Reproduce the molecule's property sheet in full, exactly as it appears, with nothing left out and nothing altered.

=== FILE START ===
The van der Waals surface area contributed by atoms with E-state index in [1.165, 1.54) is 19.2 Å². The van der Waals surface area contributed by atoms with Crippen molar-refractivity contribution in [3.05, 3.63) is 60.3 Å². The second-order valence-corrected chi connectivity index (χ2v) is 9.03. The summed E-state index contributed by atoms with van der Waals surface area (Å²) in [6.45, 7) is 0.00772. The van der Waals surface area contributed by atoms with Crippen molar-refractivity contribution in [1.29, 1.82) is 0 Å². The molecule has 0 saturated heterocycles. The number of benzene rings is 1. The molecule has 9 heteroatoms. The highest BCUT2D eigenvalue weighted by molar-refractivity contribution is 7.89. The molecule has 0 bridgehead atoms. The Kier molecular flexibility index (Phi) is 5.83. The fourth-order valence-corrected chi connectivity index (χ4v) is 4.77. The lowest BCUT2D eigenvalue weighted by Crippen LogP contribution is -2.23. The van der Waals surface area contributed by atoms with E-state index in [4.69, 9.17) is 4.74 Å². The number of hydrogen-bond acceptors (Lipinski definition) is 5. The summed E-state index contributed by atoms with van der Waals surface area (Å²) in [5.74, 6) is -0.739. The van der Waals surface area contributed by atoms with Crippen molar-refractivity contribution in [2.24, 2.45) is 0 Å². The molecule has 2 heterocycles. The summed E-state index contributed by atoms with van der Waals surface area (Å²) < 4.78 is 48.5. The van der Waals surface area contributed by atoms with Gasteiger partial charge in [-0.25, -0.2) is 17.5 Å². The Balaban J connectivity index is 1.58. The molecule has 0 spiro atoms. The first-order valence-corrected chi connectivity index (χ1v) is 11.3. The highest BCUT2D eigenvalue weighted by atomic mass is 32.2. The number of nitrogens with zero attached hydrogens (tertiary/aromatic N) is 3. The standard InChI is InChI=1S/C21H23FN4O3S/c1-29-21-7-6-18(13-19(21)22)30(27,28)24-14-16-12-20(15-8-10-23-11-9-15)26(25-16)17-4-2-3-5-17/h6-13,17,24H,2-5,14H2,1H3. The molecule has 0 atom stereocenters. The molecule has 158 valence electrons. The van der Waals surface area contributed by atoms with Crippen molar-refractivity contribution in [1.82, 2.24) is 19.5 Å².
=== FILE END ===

The van der Waals surface area contributed by atoms with E-state index in [1.165, 1.54) is 19.2 Å². The van der Waals surface area contributed by atoms with Crippen molar-refractivity contribution in [3.05, 3.63) is 60.3 Å². The second-order valence-corrected chi connectivity index (χ2v) is 9.03. The summed E-state index contributed by atoms with van der Waals surface area (Å²) in [6.45, 7) is 0.00772. The van der Waals surface area contributed by atoms with Crippen molar-refractivity contribution in [1.29, 1.82) is 0 Å². The molecule has 0 saturated heterocycles. The number of benzene rings is 1. The molecule has 9 heteroatoms. The highest BCUT2D eigenvalue weighted by molar-refractivity contribution is 7.89. The molecule has 0 bridgehead atoms. The Kier molecular flexibility index (Phi) is 5.83. The fourth-order valence-corrected chi connectivity index (χ4v) is 4.77. The lowest BCUT2D eigenvalue weighted by Crippen LogP contribution is -2.23. The van der Waals surface area contributed by atoms with E-state index in [4.69, 9.17) is 4.74 Å². The number of hydrogen-bond acceptors (Lipinski definition) is 5. The summed E-state index contributed by atoms with van der Waals surface area (Å²) in [5.74, 6) is -0.739. The van der Waals surface area contributed by atoms with Crippen molar-refractivity contribution in [2.24, 2.45) is 0 Å². The molecule has 2 heterocycles. The summed E-state index contributed by atoms with van der Waals surface area (Å²) < 4.78 is 48.5. The van der Waals surface area contributed by atoms with Gasteiger partial charge in [-0.25, -0.2) is 17.5 Å². The Balaban J connectivity index is 1.58. The molecule has 0 spiro atoms. The first-order valence-corrected chi connectivity index (χ1v) is 11.3. The highest BCUT2D eigenvalue weighted by atomic mass is 32.2. The number of nitrogens with zero attached hydrogens (tertiary/aromatic N) is 3. The standard InChI is InChI=1S/C21H23FN4O3S/c1-29-21-7-6-18(13-19(21)22)30(27,28)24-14-16-12-20(15-8-10-23-11-9-15)26(25-16)17-4-2-3-5-17/h6-13,17,24H,2-5,14H2,1H3. The molecule has 0 atom stereocenters. The molecule has 158 valence electrons. The van der Waals surface area contributed by atoms with Crippen molar-refractivity contribution in [1.82, 2.24) is 19.5 Å².